What Kind of Wireless is Secure…and What Isn’t?
Wi-Fi was born to be convenient—but not secure. More than anything, though, it depends more on what kind of wireless we’re talking about.
Public. Free, unsecured Wi-Fi is the least secure. Shared Wi-Fi in public, at home or in the office lacks encryption of the data packets streaming from the connected devices. In other words, your data is unlocked and free for the picking. Is the threat of data or identity thieves widespread? You bet. Your local coffee shop or airport could easily (and probably does) have a hacker sniffing out data for fun or profit.
WEP. Home or office Wi-Fi with Wired Equivalent Privacy (WEP) encryption offers minimal security. This encryption is 15 years old and has since been compromised to the point where it’s basically useless. As a result, newer routers aren’t even equipping routers with this antiquated security.
WPA. Home or office Wi-Fi with Wi-Fi Protected Access (WPA) encryption is better than its predecessor, WEP. WPA is a certification program that was created in response to several serious weaknesses researchers found in WEP. WPA and WPA2 are tougher to crack, but not impossible.
Mobile 3/4G. Mobile broadband has a degree of encryption that has been cracked, but the necessary hardware isn’t widely deployed by criminals. Researchers have demonstrated how the system can be hacked, but it’s still more secure than other options.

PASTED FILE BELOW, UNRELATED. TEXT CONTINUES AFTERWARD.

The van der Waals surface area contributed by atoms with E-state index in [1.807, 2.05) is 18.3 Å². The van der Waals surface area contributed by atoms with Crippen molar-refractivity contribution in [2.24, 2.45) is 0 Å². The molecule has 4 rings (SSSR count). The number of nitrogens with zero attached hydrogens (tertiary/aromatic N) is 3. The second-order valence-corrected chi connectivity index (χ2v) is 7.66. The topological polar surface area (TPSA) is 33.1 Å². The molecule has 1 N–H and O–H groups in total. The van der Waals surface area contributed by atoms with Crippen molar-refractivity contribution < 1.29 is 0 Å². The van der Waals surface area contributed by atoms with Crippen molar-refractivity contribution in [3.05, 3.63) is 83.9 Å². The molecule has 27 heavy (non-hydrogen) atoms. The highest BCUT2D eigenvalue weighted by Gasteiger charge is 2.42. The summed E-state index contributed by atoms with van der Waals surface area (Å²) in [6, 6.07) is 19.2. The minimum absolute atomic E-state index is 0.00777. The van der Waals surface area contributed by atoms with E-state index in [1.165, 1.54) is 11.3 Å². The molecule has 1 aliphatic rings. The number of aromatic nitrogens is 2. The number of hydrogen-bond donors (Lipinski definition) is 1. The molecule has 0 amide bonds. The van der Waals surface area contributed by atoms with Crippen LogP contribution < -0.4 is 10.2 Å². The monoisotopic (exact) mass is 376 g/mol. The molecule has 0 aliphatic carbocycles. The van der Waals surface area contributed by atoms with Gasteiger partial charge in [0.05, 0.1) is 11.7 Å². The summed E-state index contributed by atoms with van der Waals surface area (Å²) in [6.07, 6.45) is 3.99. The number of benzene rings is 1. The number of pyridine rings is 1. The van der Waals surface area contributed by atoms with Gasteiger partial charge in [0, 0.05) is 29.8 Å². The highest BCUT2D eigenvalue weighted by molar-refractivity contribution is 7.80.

Cover all your bases by installing Hotspot Shield. A free, ad-supported program, Hotspot Shield VPN protects your entire web surfing session by securing your connection, no matter what kind of wireless you are using—whether you’re at home or in public, using wired or wireless Internet. Hotspot Shield does this by ensuring that all web transactions are secured through HTTPS. It also offers an iPhone and Android version.
Robert Siciliano is an Identity Theft expert consultant to Hotspot Shield VPN. He is the author of 99 Things You Wish You Knew Before Your Identity Was Stolen See him discussing internet and wireless security on Good Morning America. Disclosures.